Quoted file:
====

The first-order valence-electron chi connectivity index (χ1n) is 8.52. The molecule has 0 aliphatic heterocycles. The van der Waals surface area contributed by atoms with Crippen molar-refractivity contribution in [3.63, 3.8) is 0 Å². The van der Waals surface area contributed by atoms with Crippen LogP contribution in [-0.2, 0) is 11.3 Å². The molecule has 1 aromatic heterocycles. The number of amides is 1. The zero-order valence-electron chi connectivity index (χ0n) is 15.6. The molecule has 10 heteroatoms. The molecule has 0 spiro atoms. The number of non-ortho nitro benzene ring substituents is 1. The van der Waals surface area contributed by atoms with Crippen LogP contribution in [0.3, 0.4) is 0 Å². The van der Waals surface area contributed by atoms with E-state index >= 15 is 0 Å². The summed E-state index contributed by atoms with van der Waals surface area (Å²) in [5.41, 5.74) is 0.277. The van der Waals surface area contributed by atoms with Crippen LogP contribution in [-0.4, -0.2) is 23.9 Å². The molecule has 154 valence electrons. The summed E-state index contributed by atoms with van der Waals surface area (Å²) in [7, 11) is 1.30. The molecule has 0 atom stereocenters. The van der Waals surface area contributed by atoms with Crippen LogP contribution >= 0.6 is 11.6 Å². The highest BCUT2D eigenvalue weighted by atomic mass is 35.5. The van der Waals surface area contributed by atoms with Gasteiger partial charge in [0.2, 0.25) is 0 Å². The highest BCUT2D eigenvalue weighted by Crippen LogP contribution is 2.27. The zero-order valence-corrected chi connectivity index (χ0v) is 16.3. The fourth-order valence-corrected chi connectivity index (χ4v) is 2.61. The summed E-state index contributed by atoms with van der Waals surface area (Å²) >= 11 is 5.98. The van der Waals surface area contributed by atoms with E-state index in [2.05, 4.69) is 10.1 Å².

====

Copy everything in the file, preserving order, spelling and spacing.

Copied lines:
The first-order valence-electron chi connectivity index (χ1n) is 8.52. The molecule has 0 aliphatic heterocycles. The van der Waals surface area contributed by atoms with Crippen molar-refractivity contribution in [3.63, 3.8) is 0 Å². The van der Waals surface area contributed by atoms with Crippen LogP contribution in [-0.2, 0) is 11.3 Å². The molecule has 1 aromatic heterocycles. The number of amides is 1. The zero-order valence-electron chi connectivity index (χ0n) is 15.6. The molecule has 10 heteroatoms. The molecule has 0 spiro atoms. The number of non-ortho nitro benzene ring substituents is 1. The van der Waals surface area contributed by atoms with Crippen LogP contribution in [0.3, 0.4) is 0 Å². The van der Waals surface area contributed by atoms with E-state index >= 15 is 0 Å². The summed E-state index contributed by atoms with van der Waals surface area (Å²) in [5.41, 5.74) is 0.277. The van der Waals surface area contributed by atoms with Crippen LogP contribution in [-0.4, -0.2) is 23.9 Å². The molecule has 154 valence electrons. The summed E-state index contributed by atoms with van der Waals surface area (Å²) in [7, 11) is 1.30. The molecule has 0 atom stereocenters. The van der Waals surface area contributed by atoms with Crippen LogP contribution >= 0.6 is 11.6 Å². The highest BCUT2D eigenvalue weighted by atomic mass is 35.5. The van der Waals surface area contributed by atoms with Gasteiger partial charge in [0.2, 0.25) is 0 Å². The highest BCUT2D eigenvalue weighted by Crippen LogP contribution is 2.27. The zero-order valence-corrected chi connectivity index (χ0v) is 16.3. The fourth-order valence-corrected chi connectivity index (χ4v) is 2.61. The summed E-state index contributed by atoms with van der Waals surface area (Å²) >= 11 is 5.98. The van der Waals surface area contributed by atoms with E-state index in [2.05, 4.69) is 10.1 Å².